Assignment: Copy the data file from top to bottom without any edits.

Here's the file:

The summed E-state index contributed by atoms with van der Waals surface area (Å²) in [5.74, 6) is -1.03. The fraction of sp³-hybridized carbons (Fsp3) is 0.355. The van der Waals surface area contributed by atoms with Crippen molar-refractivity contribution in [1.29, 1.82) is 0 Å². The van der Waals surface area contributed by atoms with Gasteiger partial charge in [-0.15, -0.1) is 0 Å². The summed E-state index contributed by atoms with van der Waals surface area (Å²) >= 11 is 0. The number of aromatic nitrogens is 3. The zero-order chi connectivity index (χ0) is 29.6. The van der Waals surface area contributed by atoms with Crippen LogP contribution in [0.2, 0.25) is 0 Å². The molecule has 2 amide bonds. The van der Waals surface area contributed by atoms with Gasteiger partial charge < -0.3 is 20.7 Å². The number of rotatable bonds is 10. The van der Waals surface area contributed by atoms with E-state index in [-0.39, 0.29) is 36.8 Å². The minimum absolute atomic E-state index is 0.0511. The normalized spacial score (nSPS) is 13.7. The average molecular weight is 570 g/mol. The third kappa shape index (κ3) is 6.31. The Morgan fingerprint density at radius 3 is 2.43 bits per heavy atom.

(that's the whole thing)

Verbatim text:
The summed E-state index contributed by atoms with van der Waals surface area (Å²) in [5.74, 6) is -1.03. The fraction of sp³-hybridized carbons (Fsp3) is 0.355. The van der Waals surface area contributed by atoms with Crippen molar-refractivity contribution in [1.29, 1.82) is 0 Å². The van der Waals surface area contributed by atoms with Gasteiger partial charge in [-0.15, -0.1) is 0 Å². The summed E-state index contributed by atoms with van der Waals surface area (Å²) >= 11 is 0. The number of aromatic nitrogens is 3. The zero-order chi connectivity index (χ0) is 29.6. The van der Waals surface area contributed by atoms with Crippen LogP contribution in [0.2, 0.25) is 0 Å². The molecule has 2 amide bonds. The van der Waals surface area contributed by atoms with Gasteiger partial charge < -0.3 is 20.7 Å². The number of rotatable bonds is 10. The van der Waals surface area contributed by atoms with E-state index in [-0.39, 0.29) is 36.8 Å². The minimum absolute atomic E-state index is 0.0511. The normalized spacial score (nSPS) is 13.7. The average molecular weight is 570 g/mol. The third kappa shape index (κ3) is 6.31. The Morgan fingerprint density at radius 3 is 2.43 bits per heavy atom.